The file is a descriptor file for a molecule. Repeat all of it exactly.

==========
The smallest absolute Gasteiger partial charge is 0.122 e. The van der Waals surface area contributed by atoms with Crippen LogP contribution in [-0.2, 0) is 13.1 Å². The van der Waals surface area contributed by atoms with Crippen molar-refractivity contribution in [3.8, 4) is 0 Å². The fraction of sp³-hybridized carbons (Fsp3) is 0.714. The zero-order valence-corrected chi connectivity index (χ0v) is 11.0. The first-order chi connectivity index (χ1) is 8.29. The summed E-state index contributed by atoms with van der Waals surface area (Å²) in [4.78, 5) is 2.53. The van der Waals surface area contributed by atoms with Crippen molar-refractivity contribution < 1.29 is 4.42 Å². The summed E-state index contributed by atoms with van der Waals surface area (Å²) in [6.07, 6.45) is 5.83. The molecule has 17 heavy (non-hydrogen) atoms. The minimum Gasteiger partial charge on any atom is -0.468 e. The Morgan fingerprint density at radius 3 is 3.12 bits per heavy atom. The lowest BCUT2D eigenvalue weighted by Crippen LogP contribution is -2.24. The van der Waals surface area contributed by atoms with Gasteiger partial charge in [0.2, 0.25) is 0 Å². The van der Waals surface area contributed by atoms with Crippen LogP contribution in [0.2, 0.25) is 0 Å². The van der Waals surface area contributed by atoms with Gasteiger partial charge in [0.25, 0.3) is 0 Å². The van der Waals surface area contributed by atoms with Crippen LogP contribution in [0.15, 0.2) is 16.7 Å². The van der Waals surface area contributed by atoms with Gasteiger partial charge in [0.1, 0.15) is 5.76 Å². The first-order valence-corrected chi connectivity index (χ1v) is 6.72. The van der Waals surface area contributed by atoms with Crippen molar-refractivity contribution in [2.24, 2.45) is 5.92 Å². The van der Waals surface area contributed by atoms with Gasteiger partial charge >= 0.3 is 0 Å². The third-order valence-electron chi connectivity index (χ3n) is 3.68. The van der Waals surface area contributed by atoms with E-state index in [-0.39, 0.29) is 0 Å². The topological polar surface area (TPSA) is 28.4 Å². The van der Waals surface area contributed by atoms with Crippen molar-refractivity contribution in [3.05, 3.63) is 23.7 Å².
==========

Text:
The smallest absolute Gasteiger partial charge is 0.122 e. The van der Waals surface area contributed by atoms with Crippen LogP contribution in [-0.2, 0) is 13.1 Å². The van der Waals surface area contributed by atoms with Crippen molar-refractivity contribution in [3.8, 4) is 0 Å². The fraction of sp³-hybridized carbons (Fsp3) is 0.714. The zero-order valence-corrected chi connectivity index (χ0v) is 11.0. The first-order chi connectivity index (χ1) is 8.29. The summed E-state index contributed by atoms with van der Waals surface area (Å²) in [4.78, 5) is 2.53. The van der Waals surface area contributed by atoms with Crippen molar-refractivity contribution < 1.29 is 4.42 Å². The summed E-state index contributed by atoms with van der Waals surface area (Å²) in [6.07, 6.45) is 5.83. The molecule has 17 heavy (non-hydrogen) atoms. The minimum Gasteiger partial charge on any atom is -0.468 e. The Morgan fingerprint density at radius 3 is 3.12 bits per heavy atom. The lowest BCUT2D eigenvalue weighted by Crippen LogP contribution is -2.24. The van der Waals surface area contributed by atoms with Gasteiger partial charge in [0.2, 0.25) is 0 Å². The van der Waals surface area contributed by atoms with Crippen LogP contribution in [0.2, 0.25) is 0 Å². The van der Waals surface area contributed by atoms with Gasteiger partial charge in [0.25, 0.3) is 0 Å². The van der Waals surface area contributed by atoms with Crippen LogP contribution in [0.15, 0.2) is 16.7 Å². The van der Waals surface area contributed by atoms with Gasteiger partial charge in [0.1, 0.15) is 5.76 Å². The first-order valence-corrected chi connectivity index (χ1v) is 6.72. The van der Waals surface area contributed by atoms with Crippen molar-refractivity contribution in [2.24, 2.45) is 5.92 Å². The van der Waals surface area contributed by atoms with Gasteiger partial charge >= 0.3 is 0 Å². The third-order valence-electron chi connectivity index (χ3n) is 3.68. The van der Waals surface area contributed by atoms with E-state index in [-0.39, 0.29) is 0 Å². The topological polar surface area (TPSA) is 28.4 Å². The van der Waals surface area contributed by atoms with Crippen molar-refractivity contribution in [3.05, 3.63) is 23.7 Å².